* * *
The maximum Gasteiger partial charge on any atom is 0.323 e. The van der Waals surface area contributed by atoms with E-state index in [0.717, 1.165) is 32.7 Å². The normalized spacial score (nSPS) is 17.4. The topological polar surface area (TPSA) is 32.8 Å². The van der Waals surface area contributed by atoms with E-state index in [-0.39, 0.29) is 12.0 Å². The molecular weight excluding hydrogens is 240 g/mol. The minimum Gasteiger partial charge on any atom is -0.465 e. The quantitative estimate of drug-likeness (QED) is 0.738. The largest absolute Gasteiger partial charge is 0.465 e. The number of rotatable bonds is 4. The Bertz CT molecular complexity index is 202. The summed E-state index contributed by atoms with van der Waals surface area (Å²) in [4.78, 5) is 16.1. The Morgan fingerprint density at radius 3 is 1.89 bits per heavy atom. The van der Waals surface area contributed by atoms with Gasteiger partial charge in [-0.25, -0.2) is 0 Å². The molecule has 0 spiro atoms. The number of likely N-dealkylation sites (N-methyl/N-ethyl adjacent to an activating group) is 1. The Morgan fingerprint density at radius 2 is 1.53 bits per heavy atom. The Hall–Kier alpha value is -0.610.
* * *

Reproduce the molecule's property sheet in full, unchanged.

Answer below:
The maximum Gasteiger partial charge on any atom is 0.323 e. The van der Waals surface area contributed by atoms with E-state index in [0.717, 1.165) is 32.7 Å². The normalized spacial score (nSPS) is 17.4. The topological polar surface area (TPSA) is 32.8 Å². The van der Waals surface area contributed by atoms with E-state index in [-0.39, 0.29) is 12.0 Å². The molecular weight excluding hydrogens is 240 g/mol. The minimum Gasteiger partial charge on any atom is -0.465 e. The quantitative estimate of drug-likeness (QED) is 0.738. The largest absolute Gasteiger partial charge is 0.465 e. The number of rotatable bonds is 4. The Bertz CT molecular complexity index is 202. The summed E-state index contributed by atoms with van der Waals surface area (Å²) in [4.78, 5) is 16.1. The Morgan fingerprint density at radius 3 is 1.89 bits per heavy atom. The van der Waals surface area contributed by atoms with Gasteiger partial charge in [-0.25, -0.2) is 0 Å². The molecule has 0 spiro atoms. The number of likely N-dealkylation sites (N-methyl/N-ethyl adjacent to an activating group) is 1. The Morgan fingerprint density at radius 2 is 1.53 bits per heavy atom. The Hall–Kier alpha value is -0.610.